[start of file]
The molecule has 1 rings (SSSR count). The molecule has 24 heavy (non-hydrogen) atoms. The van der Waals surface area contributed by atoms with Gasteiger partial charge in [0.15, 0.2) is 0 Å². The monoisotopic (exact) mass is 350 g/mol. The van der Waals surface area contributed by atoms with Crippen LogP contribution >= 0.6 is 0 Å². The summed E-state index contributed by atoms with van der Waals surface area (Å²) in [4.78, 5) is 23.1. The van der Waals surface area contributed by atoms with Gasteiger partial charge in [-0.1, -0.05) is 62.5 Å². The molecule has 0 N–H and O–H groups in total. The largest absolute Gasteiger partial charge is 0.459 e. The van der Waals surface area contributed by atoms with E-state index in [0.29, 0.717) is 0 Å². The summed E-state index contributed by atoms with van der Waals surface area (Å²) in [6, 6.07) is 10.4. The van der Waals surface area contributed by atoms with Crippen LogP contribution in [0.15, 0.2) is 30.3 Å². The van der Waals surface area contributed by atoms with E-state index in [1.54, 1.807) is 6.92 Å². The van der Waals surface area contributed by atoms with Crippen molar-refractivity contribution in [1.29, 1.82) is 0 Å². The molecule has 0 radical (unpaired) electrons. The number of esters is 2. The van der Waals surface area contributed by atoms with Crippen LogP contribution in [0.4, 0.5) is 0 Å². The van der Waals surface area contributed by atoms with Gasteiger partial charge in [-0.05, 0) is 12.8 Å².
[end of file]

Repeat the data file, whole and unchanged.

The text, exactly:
The molecule has 1 rings (SSSR count). The molecule has 24 heavy (non-hydrogen) atoms. The van der Waals surface area contributed by atoms with Gasteiger partial charge in [0.15, 0.2) is 0 Å². The monoisotopic (exact) mass is 350 g/mol. The van der Waals surface area contributed by atoms with Crippen LogP contribution >= 0.6 is 0 Å². The summed E-state index contributed by atoms with van der Waals surface area (Å²) in [4.78, 5) is 23.1. The van der Waals surface area contributed by atoms with Gasteiger partial charge in [-0.1, -0.05) is 62.5 Å². The molecule has 0 N–H and O–H groups in total. The largest absolute Gasteiger partial charge is 0.459 e. The van der Waals surface area contributed by atoms with E-state index in [0.29, 0.717) is 0 Å². The summed E-state index contributed by atoms with van der Waals surface area (Å²) in [6, 6.07) is 10.4. The van der Waals surface area contributed by atoms with Crippen LogP contribution in [0.15, 0.2) is 30.3 Å². The van der Waals surface area contributed by atoms with E-state index in [1.54, 1.807) is 6.92 Å². The van der Waals surface area contributed by atoms with Crippen molar-refractivity contribution in [1.29, 1.82) is 0 Å². The molecule has 0 radical (unpaired) electrons. The number of esters is 2. The van der Waals surface area contributed by atoms with Crippen LogP contribution in [0.4, 0.5) is 0 Å². The van der Waals surface area contributed by atoms with Gasteiger partial charge in [-0.05, 0) is 12.8 Å².